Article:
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A simple question on callbacks. Do callback functions return to the next line in the calling function after completion ?

class A
{
 public delegate void A();
 public event A onA;

 public void func()
 {
   //some code 1
  onA();
  //some code 2 
 }

So the question is will onA event go and execute the respective handler and then come back to 'some code 2' bit or is this asynchronous and code will not wait for the event to be fully handled?

I hope the question is clear.

Thanks }

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5 Answers 5

up vote 2 down vote accepted

Yes, in your example onA() will trigger all over the event handlers hooked up to A to fire. They are just methods that will be called. After they are all called, control will return to func().

It is not asynchronous - you are only using one thread. Everything will happen in a well defined order.

A good way to experiment would be to step through the code in your example using the built in debugger.

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Thanks a lot. That's what i was expecting. Will test it using the debugger as you suggested. –  user642770 May 12 '11 at 15:50

The way you used delegate: is synchronous. If you want asynchronous you must invoke delegate with: BeginInvoke method.

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Your code isn't assync. But you can Use Delegates Asynchronously.

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No, calling a event isn't a assync thing. Your code func() will only continue after onA() ends running.

You would use BeginInvoke or Threading if will wants assync code running.

Read more about delegate invokes here.

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As others have pointed out, this is entirely synchronous. If you wanted to execute this asynchronously you would have to write this differently.

Additionally, if the event 'onA' is not subscribed to, onA() will raise a null reference exception.

The usual pattern is to define an event 'Foo' and a method 'OnFoo' which you call when the event occurs. From the name of the event I suspect this is what you desire - e.g.:-

class Foo // Class and member names must be distinct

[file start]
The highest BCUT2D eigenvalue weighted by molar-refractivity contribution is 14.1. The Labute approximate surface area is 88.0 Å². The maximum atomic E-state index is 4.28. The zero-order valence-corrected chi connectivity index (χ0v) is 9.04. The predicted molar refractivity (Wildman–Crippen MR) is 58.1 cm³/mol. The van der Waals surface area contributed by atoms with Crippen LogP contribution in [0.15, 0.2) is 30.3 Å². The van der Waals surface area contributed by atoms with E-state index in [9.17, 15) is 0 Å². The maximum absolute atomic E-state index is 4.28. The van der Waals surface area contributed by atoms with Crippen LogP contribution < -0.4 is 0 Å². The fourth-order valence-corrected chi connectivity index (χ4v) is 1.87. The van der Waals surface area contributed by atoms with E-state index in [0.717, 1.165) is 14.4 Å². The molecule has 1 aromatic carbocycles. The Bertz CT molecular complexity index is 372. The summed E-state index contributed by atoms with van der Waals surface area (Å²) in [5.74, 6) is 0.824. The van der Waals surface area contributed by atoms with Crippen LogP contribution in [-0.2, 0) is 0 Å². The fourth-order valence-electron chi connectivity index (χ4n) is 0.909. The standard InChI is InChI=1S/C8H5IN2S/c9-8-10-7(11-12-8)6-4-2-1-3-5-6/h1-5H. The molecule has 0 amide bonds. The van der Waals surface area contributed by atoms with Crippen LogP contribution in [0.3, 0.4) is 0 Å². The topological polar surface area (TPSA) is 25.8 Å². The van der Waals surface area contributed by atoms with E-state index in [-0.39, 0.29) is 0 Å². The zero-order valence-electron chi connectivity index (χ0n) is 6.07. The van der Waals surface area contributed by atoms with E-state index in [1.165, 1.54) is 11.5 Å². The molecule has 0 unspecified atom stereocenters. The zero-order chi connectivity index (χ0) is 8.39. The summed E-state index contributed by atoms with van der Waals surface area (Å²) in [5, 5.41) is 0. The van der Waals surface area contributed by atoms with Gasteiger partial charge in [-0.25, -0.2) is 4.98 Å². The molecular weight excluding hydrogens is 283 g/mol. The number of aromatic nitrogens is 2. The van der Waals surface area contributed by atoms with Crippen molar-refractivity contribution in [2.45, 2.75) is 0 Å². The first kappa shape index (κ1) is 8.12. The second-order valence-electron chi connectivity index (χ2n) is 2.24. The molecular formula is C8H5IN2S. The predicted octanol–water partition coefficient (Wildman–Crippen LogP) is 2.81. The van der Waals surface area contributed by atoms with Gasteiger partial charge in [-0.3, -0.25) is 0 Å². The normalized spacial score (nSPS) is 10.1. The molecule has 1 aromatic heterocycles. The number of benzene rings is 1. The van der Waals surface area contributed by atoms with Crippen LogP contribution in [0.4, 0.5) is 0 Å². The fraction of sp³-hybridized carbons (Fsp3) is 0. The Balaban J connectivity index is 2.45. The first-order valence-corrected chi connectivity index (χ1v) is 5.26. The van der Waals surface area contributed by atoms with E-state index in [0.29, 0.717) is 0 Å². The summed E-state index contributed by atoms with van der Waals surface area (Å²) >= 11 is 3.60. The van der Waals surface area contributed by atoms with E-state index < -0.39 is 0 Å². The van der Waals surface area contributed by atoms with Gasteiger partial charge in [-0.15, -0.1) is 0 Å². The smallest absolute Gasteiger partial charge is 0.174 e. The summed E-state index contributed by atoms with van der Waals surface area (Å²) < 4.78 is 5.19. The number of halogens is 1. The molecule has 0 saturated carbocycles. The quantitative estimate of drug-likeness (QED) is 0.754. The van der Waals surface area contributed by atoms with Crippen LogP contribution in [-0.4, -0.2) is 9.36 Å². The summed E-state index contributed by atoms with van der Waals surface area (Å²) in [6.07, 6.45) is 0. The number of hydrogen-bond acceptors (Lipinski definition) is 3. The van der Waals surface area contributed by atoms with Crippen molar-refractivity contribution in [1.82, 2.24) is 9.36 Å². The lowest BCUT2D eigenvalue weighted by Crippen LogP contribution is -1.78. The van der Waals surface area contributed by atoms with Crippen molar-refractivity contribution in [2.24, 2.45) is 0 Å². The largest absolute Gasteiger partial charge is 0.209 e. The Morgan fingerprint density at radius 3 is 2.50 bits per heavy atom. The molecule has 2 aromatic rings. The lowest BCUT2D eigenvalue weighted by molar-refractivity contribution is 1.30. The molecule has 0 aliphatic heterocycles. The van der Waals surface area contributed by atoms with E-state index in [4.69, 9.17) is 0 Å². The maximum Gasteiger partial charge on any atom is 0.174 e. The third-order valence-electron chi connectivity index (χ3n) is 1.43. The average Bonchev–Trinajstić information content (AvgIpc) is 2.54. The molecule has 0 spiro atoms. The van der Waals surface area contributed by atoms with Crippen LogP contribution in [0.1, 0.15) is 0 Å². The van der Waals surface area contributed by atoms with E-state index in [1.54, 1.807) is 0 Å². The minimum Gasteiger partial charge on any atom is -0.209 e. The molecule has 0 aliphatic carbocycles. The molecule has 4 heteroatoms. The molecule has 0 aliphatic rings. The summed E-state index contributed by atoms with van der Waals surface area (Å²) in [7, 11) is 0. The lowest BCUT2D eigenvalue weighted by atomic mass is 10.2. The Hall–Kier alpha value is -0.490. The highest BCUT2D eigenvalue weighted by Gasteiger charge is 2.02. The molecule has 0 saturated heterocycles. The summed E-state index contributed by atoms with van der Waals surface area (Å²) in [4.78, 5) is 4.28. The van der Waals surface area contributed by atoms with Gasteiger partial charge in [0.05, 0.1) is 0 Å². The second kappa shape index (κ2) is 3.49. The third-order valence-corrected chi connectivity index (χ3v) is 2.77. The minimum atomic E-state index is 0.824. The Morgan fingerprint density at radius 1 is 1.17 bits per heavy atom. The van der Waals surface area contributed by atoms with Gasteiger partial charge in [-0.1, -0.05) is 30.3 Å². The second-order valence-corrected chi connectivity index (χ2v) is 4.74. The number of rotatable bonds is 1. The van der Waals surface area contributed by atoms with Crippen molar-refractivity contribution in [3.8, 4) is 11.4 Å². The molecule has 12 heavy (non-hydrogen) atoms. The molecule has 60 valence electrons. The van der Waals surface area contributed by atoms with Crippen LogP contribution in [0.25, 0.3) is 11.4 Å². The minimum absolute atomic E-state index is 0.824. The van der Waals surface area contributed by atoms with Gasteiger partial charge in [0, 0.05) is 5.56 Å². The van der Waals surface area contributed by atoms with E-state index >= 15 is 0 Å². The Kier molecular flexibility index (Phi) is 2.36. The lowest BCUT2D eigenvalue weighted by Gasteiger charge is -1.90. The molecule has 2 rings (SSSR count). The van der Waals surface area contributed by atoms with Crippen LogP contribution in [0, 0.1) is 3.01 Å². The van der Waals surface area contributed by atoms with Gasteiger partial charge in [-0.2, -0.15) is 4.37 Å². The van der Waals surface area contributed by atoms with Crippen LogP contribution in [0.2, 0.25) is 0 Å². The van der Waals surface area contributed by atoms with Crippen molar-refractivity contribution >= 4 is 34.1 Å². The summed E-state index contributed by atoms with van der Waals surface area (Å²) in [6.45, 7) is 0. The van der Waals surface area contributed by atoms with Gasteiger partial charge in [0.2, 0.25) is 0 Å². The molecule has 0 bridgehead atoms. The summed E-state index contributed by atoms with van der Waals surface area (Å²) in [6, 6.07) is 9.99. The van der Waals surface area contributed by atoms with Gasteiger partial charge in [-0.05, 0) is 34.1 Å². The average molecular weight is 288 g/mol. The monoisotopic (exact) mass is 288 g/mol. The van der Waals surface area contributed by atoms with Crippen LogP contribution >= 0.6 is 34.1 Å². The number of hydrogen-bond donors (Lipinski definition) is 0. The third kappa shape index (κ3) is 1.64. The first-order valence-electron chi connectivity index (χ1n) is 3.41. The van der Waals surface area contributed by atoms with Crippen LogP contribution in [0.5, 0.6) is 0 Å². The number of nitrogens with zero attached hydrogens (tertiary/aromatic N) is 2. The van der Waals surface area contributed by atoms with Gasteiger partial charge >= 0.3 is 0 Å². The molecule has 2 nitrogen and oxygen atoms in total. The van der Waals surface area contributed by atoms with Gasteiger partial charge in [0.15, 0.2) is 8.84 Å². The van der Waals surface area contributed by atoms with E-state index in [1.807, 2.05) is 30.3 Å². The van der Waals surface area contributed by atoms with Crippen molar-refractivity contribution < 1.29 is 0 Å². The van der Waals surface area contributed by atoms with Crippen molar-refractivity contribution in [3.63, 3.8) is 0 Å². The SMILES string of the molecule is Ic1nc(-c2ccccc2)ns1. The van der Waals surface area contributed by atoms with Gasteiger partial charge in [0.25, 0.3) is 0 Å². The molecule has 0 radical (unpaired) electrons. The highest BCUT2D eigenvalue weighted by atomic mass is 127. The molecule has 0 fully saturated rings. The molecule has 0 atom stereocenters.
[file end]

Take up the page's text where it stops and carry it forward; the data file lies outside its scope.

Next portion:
{
    public delegate void ADelegate();
    public event ADelegate A;

    private void OnA()
    {
        if(A != null)
            A();
    }

    public void Func()
    {
        // Some code...
        OnA();
        // More code...
    }
}

If you want to call the subscribed event handlers asynchronously you can use BeginInvoke() and EndInvoke() thus:-

class Foo // Class and member names must be distinct
{
    public delegate void ADelegate();
    public event ADelegate A;

    private void OnA()
    {
        if (A == null) return;

        // There may be multiple subscribers, invoke each separately.
        foreach(ADelegate del in A.GetInvocationList())
            del.BeginInvoke(SubscriberCallback, del);
    }

    private void SubscriberCallback(IAsyncResult result)
    {
        var del = (ADelegate) result.AsyncState;
        del.EndInvoke(result);
        // Do something in the callback...
    }

    public void Func()
    {
        // Some code...
        OnA();
        // More code...
    }
}

Note that this code won't wait to finish executing the event subscriber(s), you would have to thread the async result through the event call to ensure this happens.

Note that the 'callback' is the method you specify in the asynchronous BeginInvoke (since it is 'called back' once the async work is done), and doesn't return to Func() as it is executed in a separate thread.

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There are other issues here too, as always with threading, you'd probably want to do some locking here to avoid the callback jumping in and EndInvoke()-ing before Func() does it (this results in an exception). –  ljs May 12 '11 at 14:38

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